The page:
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Special session results in $270 million for hurricane relief
Hill Jack
Sen. Jack Hill

The Legislature has fulfilled the Governor’s call for special session as called in the November 9th 2018 Proclamation.  Between the $270.8 million in additional appropriations to support disaster recovery from Hurricane Michael and the additional timber tax credit legislation, the state is moving forward in rebuilding from the devastation encountered by so many in southwest Georgia. 

$270.8 million 

to keep moving forward

Governor Deal raised the revenue estimate from $26,226,914,974 to $26,497,741,251.  This $270.8 million increase permits the state to cover expenses incurred as result of Hurricane Michael as well as to begin recovery.  

The revenue estimate itself includes $205.8 million in state general funds and $64.9 million in motor fuel funds. This increase is fiscally sound since revenue growth of 2.3% to meet the FY 2019 budget. 

Focusing on emergency

The FY2019 Amended Appropriations bill, HB1EX, makes several adjustments for Hurricane Michael relief and statewide economic development.

--$69.3 million- to the Governor’s Emergency Fund (GEF). Will pay the state match for the federal disaster assistance funding for expenses related to damages and operating costs associated with Hurricane Michael.  A large portion of that, debris removal, will cost upwards of $82 million with the state share of $20.5 million included in the appropriation for GEF. 

Other emergency fund items include the state share of $695,349 for 52,740 tarps delivered through the Federal Emergency Management Agency (FEMA); the state share of $3.1 million for 1,831,488 meals delivered through FEMA, not including non-profits; and the state share of $1.7 million for water and ice totaling over 4.7 million liters of water, 2.7 million pounds of ice, and 310 deliveries.

Also, the state is covering costs including the portion of local government expense for debris removal, emergency protective measures and other costs incurred for roads and bridges, water control facilities, and public utilities of approximately $6.8 million.

Nearly $4.8 million is currently the state share for hazard mitigation and $581,702 for the hazard state management cost.  The total funds required will be upwards of $50 million.  The current estimate is 20 percent of the total cost estimate for the disaster.  This figure is initially calculated at the 30 day mark, revised at the 6 month mark, and then finalized one year after the incident.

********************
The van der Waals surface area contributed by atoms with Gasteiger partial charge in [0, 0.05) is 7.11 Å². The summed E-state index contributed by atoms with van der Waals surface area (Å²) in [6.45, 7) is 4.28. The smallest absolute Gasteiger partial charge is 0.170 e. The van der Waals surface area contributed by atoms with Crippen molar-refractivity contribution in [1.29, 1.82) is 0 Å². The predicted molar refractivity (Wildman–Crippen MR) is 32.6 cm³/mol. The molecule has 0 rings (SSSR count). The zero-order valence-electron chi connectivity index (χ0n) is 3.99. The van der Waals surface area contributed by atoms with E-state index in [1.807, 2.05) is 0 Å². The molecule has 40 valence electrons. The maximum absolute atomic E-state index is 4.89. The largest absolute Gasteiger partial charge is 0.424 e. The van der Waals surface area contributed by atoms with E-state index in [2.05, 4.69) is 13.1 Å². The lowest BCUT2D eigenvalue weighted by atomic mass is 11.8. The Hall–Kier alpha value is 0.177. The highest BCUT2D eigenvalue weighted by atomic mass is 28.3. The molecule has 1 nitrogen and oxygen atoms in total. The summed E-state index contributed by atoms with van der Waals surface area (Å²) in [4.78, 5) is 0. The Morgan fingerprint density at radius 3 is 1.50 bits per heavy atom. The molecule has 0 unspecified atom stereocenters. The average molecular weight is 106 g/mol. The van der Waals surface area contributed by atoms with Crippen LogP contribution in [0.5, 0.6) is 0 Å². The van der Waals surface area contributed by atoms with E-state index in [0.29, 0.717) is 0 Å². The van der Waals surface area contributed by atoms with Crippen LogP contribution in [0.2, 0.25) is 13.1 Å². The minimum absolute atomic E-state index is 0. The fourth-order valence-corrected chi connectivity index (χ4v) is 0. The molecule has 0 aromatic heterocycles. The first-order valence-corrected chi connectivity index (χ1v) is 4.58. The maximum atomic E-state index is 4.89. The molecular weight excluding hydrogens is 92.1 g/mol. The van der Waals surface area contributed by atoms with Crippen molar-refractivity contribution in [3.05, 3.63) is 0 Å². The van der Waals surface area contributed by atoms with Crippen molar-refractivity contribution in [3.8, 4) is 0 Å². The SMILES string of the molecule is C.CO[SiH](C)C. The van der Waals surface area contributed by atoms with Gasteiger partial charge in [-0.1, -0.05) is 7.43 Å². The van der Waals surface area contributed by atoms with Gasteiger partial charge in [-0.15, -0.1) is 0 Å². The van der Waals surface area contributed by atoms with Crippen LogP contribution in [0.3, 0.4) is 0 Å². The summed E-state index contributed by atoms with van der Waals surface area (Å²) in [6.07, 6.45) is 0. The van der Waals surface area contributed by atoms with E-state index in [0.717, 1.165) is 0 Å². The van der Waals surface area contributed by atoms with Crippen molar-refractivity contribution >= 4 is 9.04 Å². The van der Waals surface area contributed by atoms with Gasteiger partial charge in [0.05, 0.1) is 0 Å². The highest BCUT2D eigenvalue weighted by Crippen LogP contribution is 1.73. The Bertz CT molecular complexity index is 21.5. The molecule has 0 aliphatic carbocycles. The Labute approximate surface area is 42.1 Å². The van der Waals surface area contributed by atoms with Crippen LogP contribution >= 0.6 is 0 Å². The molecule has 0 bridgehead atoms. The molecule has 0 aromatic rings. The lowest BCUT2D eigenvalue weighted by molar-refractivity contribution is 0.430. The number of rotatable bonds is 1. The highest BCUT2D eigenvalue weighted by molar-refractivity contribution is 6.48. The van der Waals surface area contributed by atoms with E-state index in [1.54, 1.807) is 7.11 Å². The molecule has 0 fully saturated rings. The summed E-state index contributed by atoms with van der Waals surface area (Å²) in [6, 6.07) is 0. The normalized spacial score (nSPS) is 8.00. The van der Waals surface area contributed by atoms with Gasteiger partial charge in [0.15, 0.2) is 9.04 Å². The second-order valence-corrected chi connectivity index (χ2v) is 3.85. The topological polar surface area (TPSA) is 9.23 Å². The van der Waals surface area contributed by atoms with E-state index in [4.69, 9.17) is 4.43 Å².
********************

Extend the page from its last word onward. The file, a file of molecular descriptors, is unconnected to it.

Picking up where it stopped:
--$8.9 million to the Department of Administrative Services for the state funded share of increased state agency property insurance premiums to cover property loss claims from damage to state properties during Hurricane Michael. State agencies have reported more than $23 million in damages to state facilities or property in those areas within the federally declared disaster.

--$55 million to the Georgia Development Authority for emergency disaster relief assistance to Georgia farmers in the 31 counties impacted by Hurricane Michael.  The Georgia Development Authority was created to help develop opportunities for Georgia’s farming communities, and assists the agriculture and industry by insuring loans to farmers and agribusiness interests.  GDA’s loan portfolio includes agribusiness loans, land and equipment loans, and alternative loans such as debt refinancing assistance and educational opportunities.  

--$20 million to the Georgia Development Authority for emergency disaster relief assistance as approved by the State Forestry Commission for cleanup efforts and debris removal for Georgia timberland owners in counties impacted by Hurricane Michael.

--$7.4 million for the State Forestry Commission (SFC) to replace firefighting equipment used in clearing timberland destroyed or damaged by Hurricane Michael.  The State Forestry Commission currently has a heavy equipment inventory of over 650 pieces, which include aircraft, bulldozers, transport trucks (including trailers), and fire engines.  

--$770,000 for the State Forestry Commission to expedite construction of the consolidated Miller-Early County District 2 office in Blakely to replace the Colquitt and Blakely offices damaged by Hurricane Michael.  

--$25 million for the OneGeorgia Authority to provide financial assistance to local communities impacted by Hurricane Michael and for statewide economic development efforts.

--$15 million for Department of Community Affairs Regional Economic Business Assistance (REBA) grants for projects with immediate statewide economic impact.

--$69.3 million for the Department of Transportation (GDOT) in state general and motor fuel funds estimated as a result of HB 170 to be used to offset expenses incurred as a result of Hurricane Michael.  GDOT estimates that they have spent $31 million to date in clean up and recovery efforts, which will be partially offset by federal reimbursement.